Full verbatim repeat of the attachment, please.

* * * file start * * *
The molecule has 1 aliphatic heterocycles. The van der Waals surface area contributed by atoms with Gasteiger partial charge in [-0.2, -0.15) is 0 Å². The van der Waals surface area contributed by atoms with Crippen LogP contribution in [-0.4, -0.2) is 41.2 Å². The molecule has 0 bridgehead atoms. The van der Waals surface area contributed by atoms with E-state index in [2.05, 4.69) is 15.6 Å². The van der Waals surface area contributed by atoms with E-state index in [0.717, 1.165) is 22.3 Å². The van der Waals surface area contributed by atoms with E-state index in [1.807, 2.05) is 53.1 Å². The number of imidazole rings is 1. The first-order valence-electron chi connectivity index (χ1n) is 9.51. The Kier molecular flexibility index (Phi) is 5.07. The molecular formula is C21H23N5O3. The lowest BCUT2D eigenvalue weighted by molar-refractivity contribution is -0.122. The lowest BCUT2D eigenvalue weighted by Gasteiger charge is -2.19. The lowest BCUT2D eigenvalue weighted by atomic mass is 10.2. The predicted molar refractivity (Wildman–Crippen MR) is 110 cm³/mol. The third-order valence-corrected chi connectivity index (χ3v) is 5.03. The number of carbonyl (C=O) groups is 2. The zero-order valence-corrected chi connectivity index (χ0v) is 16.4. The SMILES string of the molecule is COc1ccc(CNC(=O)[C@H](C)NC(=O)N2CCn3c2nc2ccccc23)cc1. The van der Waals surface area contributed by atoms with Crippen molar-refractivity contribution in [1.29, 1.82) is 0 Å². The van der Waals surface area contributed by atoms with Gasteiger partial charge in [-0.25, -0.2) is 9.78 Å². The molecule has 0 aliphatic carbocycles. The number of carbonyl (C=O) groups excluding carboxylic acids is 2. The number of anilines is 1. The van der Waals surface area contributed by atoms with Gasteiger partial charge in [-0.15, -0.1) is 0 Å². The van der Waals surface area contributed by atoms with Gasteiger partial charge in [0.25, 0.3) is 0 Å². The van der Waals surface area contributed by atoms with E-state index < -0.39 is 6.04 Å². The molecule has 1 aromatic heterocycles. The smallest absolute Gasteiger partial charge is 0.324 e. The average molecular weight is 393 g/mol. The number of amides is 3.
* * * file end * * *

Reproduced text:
The molecule has 1 aliphatic heterocycles. The van der Waals surface area contributed by atoms with Gasteiger partial charge in [-0.2, -0.15) is 0 Å². The van der Waals surface area contributed by atoms with Crippen LogP contribution in [-0.4, -0.2) is 41.2 Å². The molecule has 0 bridgehead atoms. The van der Waals surface area contributed by atoms with E-state index in [2.05, 4.69) is 15.6 Å². The van der Waals surface area contributed by atoms with E-state index in [0.717, 1.165) is 22.3 Å². The van der Waals surface area contributed by atoms with E-state index in [1.807, 2.05) is 53.1 Å². The number of imidazole rings is 1. The first-order valence-electron chi connectivity index (χ1n) is 9.51. The Kier molecular flexibility index (Phi) is 5.07. The molecular formula is C21H23N5O3. The lowest BCUT2D eigenvalue weighted by molar-refractivity contribution is -0.122. The lowest BCUT2D eigenvalue weighted by Gasteiger charge is -2.19. The lowest BCUT2D eigenvalue weighted by atomic mass is 10.2. The predicted molar refractivity (Wildman–Crippen MR) is 110 cm³/mol. The third-order valence-corrected chi connectivity index (χ3v) is 5.03. The number of carbonyl (C=O) groups is 2. The zero-order valence-corrected chi connectivity index (χ0v) is 16.4. The SMILES string of the molecule is COc1ccc(CNC(=O)[C@H](C)NC(=O)N2CCn3c2nc2ccccc23)cc1. The van der Waals surface area contributed by atoms with Crippen molar-refractivity contribution in [1.29, 1.82) is 0 Å². The van der Waals surface area contributed by atoms with Gasteiger partial charge in [-0.25, -0.2) is 9.78 Å². The molecule has 0 aliphatic carbocycles. The number of carbonyl (C=O) groups excluding carboxylic acids is 2. The number of anilines is 1. The van der Waals surface area contributed by atoms with Gasteiger partial charge in [-0.15, -0.1) is 0 Å². The van der Waals surface area contributed by atoms with Gasteiger partial charge in [0.25, 0.3) is 0 Å². The van der Waals surface area contributed by atoms with E-state index < -0.39 is 6.04 Å². The molecule has 1 aromatic heterocycles. The smallest absolute Gasteiger partial charge is 0.324 e. The average molecular weight is 393 g/mol. The number of amides is 3.